Saskatoon physician named to Order of Canada for pioneering work in medical robotics

A professor at the University of Saskatchewan is receiving high honors for his work in the field of medicine.

dr Ivar Mendez has been appointed an Officer of the Order of Canada. He joins a group of more than 7,600 Canadians recognized with the honour, whose contributions have enriched the lives of others and made a difference to the country.

Mendez came to Saskatoon from Halifax ten years ago, looking to use technology to improve healthcare delivery in rural and remote populations.

“Can we use state of the art telecommunications and computer technology to reach the individuals that have the least and need it the most,” Mendez told CTV News. “The individuals who are in remote locations, they have hard access to healthcare, sometimes these are life and death situations.”

Mendez has spent the last decade forming a program with robots to deliver virtual care all over the province. His team adapted the technology from the European Space Agency, who use robots to assess astronauts in space.

“They developed these robotic ultrasonography systems, and we were pioneers in this,” said Mendez. “We were the first ones to use it in North America, and we currently have in Saskatchewan the largest program in the world of robotic ultrasonography.”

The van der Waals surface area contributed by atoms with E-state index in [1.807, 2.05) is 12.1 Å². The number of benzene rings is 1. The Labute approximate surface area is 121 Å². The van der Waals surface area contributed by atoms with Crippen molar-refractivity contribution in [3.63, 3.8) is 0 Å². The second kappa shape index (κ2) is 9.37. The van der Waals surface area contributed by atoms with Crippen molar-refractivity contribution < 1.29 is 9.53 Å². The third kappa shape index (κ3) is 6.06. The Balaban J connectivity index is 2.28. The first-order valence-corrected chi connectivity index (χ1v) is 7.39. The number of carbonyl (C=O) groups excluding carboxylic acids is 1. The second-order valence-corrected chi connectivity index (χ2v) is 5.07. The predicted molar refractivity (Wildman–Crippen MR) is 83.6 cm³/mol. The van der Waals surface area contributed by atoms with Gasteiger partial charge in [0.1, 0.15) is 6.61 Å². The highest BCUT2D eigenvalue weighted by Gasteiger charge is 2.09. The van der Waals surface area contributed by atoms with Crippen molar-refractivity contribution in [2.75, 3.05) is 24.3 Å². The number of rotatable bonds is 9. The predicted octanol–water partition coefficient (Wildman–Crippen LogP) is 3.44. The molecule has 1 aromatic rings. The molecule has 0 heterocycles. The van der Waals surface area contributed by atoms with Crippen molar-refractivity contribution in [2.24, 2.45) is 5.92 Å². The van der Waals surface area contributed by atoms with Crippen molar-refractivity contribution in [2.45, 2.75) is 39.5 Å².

This means a doctor can perform an ultrasound on a patient in La Loche, and then assess a patient in Pelican Narrows without leaving their office.

Mendez says it’s especially important for expectant mothers to be able to have an ultrasound done, but with little access to the technology in northern remote communities, they often have to travel all the way to Saskatoon for an appointment.

The technology was put to use during the COVID-19 pandemic, where over 500,000 consultations were performed using virtual technology. Mendez says it’s a sign of the future of healthcare.

“Virtual care is going to be a part of what we’re doing,” he said. “You won’t replace physicians or nurses, but it’s going to be a useful tool to be able to provide care.”

Joining four others from Saskatchewan who are receiving the Order of Canada, Mendez says it’s an honor to be recognized for his work in telemedicine and robotics.

“I feel very humbled about that designation,” said Mendez. “And of course, I felt tremendously privileged to be able to receive this honor for the work that we’ve done here in Saskatchewan, to provide healthcare to the populations that are the most under-served.”

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